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RBI wields the stick on bad loans by rejecting Yes Bank’s Rana Kapoor

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Rana Kapoor’s removal illustrates just how far RBI is preparing to go to root out a system-wide legacy of shoddy lending.

Mumbai: India’s central bank has again shown its teeth as regulator of the country’s private-sector banks with the decision to end Rana Kapoor’s term as chief executive officer of Yes Bank Ltd., the lender he founded 14 years ago.

The Reserve Bank of India will require Kapoor to step down at the end of January, rejecting the lender’s request to extend his tenure by three years, the bank said in a brief statement late Wednesday. Yes Bank’s board will meet on Sept. 25 to decide on future action, the bank added, without giving details.

Kapoor’s removal illustrates just how far the RBI is preparing to go to root out a system-wide legacy of shoddy lending that’s resulted in ballooning bad debts. While the central bank didn’t give a reason for its decision, it had tussled with Yes Bank about how how much of its loans should be recognized as nonperforming.

The RBI has also taken a tough line with other private-sector bank CEOs in recent months. Despite support from shareholders, Axis Bank Ltd.’s head Shikha Sharma in April said she will step down at the end of 2018, more than two years before the proposed end of her term, after the central bank refused to extend her tenure.

“The RBI is snuffing out any hope bankers had about non-compliance being dealt with gently,” said Soumen Chatterjee, head of research at Guiness Securities Ltd. “Senior management now knows that anyone not playing by the central bank’s rule book will be shown the door.”

Both Axis and Yes Bank have stood out from their peers in the wake of the RBI’s stricter disclosure standards for bad loans introduced in April 2017. The regulator is seeking to clean up an overhang of more than $210 billion of stressed assets in the banking system, one of the highest in the world, and thereby revive lending growth in Asia’s third-largest economy.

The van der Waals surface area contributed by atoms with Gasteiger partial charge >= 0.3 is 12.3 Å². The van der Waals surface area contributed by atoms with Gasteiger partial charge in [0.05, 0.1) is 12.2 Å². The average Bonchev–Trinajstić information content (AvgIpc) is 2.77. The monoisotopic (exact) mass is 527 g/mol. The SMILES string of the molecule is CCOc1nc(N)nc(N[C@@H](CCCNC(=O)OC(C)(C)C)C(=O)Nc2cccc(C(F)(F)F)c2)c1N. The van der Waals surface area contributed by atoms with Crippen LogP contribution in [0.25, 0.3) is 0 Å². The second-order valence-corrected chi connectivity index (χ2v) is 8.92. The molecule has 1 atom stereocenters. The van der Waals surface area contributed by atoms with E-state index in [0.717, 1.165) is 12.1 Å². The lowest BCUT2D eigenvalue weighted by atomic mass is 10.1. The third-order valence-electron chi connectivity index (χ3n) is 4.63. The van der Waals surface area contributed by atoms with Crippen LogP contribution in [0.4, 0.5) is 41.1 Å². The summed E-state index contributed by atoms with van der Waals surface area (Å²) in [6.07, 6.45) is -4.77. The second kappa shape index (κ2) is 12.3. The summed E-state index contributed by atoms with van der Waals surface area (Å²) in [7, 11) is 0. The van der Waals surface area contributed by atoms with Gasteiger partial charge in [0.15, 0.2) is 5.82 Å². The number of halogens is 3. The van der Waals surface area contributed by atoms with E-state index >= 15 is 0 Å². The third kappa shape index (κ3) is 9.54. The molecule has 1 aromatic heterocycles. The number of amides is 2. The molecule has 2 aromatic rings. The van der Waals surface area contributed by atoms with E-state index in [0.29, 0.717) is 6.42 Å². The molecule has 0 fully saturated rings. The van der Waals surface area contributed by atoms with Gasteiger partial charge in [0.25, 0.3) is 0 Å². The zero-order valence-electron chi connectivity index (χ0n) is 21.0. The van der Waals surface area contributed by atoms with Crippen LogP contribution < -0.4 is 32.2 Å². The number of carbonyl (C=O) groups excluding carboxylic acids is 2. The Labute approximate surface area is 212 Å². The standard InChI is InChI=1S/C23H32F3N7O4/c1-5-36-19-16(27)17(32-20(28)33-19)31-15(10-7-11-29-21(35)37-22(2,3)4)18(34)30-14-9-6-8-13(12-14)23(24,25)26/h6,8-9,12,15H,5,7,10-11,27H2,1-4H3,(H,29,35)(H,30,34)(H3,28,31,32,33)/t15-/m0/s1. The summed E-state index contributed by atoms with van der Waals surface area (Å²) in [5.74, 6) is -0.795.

Last year, the RBI ordered lenders to come clean in exchange filings if the difference between the soured credit reported in their results and as assessed in subsequent central bank reviews amounted to more than 15 percent.

Yes Bank later reported a discrepancy of more than 300 percent, one of the highest in the industry; the difference for Axis was 26 percent. Yes Bank has argued that the impact of the divergence on the bank’s results was small because it subsequently recovered many of the loans labeled as problematic by the central bank.

A spokesman for Yes Bank didn’t immediately respond to an email seeking comment, sent Thursday on an Indian public holiday.

Successor Candidate

Senior Group President Rajat Monga, who has been with Yes Bank since its inception, could be an internal candidate to succeed Kapoor, according to Citigroup Inc. analyst Manish Shukla. Citigroup cut its rating on Yes Bank to ‘sell’ from ‘buy,’ saying the premium attached to the shares may be eroded as a result of Kapoor’s departure.

India’s richest banker, Uday Kotak, also received stick from the RBI when it rebuffed a method used by the billionaire to pare his stake in Kotak Mahindra Bank Ltd. to meet regulatory requirements. Kotak’s attempt to comply with a year-end deadline to cut his holding by one-third to 20 percent didn’t get approval from the central bank, the lender said in a exchange filing in August.

Yes Bank is likely to fall when the market reopens on Friday, though the drop may be short lived, according to G. Chokkalingam, managing director at Equinomics Research & Advisory Pvt. “The stock will have only a knee-jerk reaction as it has already fallen a lot and the growth opportunity is very strong in India,” he said.

Shares of Yes Bank fell 1.3 percent to 319.2 rupees in Mumbai on Wednesday, before the bank issued its statement.-Bloomberg

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